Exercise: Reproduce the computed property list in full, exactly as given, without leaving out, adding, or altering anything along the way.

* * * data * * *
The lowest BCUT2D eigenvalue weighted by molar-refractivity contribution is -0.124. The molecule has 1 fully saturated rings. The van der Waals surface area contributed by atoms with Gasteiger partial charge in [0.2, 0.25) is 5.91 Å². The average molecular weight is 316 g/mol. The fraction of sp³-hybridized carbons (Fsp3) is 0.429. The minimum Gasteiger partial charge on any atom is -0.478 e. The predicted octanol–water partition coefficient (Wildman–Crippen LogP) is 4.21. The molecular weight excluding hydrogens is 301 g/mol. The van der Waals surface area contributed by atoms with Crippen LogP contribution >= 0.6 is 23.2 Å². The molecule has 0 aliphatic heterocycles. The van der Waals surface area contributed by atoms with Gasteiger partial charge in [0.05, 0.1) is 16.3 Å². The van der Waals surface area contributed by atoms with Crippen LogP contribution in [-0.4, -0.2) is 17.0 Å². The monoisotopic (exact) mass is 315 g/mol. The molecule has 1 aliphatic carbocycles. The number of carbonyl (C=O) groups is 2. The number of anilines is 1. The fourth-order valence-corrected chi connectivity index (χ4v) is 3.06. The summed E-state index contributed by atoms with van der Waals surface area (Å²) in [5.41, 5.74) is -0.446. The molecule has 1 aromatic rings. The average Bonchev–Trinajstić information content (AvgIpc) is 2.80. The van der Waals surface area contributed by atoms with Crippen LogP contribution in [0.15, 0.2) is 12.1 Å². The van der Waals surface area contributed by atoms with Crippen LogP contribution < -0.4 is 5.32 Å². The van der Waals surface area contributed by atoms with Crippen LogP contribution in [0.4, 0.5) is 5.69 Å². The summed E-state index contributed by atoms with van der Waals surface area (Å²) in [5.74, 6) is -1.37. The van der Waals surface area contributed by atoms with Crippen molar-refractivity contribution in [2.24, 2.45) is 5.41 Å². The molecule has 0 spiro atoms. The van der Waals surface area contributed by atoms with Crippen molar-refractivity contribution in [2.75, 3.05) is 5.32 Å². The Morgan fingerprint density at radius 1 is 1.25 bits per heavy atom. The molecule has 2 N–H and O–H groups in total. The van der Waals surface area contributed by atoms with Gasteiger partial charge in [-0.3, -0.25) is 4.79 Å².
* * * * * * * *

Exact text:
The lowest BCUT2D eigenvalue weighted by molar-refractivity contribution is -0.124. The molecule has 1 fully saturated rings. The van der Waals surface area contributed by atoms with Gasteiger partial charge in [0.2, 0.25) is 5.91 Å². The average molecular weight is 316 g/mol. The fraction of sp³-hybridized carbons (Fsp3) is 0.429. The minimum Gasteiger partial charge on any atom is -0.478 e. The predicted octanol–water partition coefficient (Wildman–Crippen LogP) is 4.21. The molecular weight excluding hydrogens is 301 g/mol. The van der Waals surface area contributed by atoms with Crippen LogP contribution >= 0.6 is 23.2 Å². The molecule has 0 aliphatic heterocycles. The van der Waals surface area contributed by atoms with Gasteiger partial charge in [0.05, 0.1) is 16.3 Å². The van der Waals surface area contributed by atoms with Crippen LogP contribution in [-0.4, -0.2) is 17.0 Å². The monoisotopic (exact) mass is 315 g/mol. The molecule has 1 aliphatic carbocycles. The number of carbonyl (C=O) groups is 2. The number of anilines is 1. The fourth-order valence-corrected chi connectivity index (χ4v) is 3.06. The summed E-state index contributed by atoms with van der Waals surface area (Å²) in [5.41, 5.74) is -0.446. The molecule has 1 aromatic rings. The average Bonchev–Trinajstić information content (AvgIpc) is 2.80. The van der Waals surface area contributed by atoms with Crippen LogP contribution in [0.15, 0.2) is 12.1 Å². The van der Waals surface area contributed by atoms with Crippen LogP contribution < -0.4 is 5.32 Å². The van der Waals surface area contributed by atoms with Crippen LogP contribution in [0.4, 0.5) is 5.69 Å². The summed E-state index contributed by atoms with van der Waals surface area (Å²) in [5.74, 6) is -1.37. The van der Waals surface area contributed by atoms with Crippen molar-refractivity contribution in [2.24, 2.45) is 5.41 Å². The molecule has 0 spiro atoms. The van der Waals surface area contributed by atoms with Crippen molar-refractivity contribution in [2.75, 3.05) is 5.32 Å². The Morgan fingerprint density at radius 1 is 1.25 bits per heavy atom. The molecule has 2 N–H and O–H groups in total. The van der Waals surface area contributed by atoms with Gasteiger partial charge in [-0.3, -0.25) is 4.79 Å².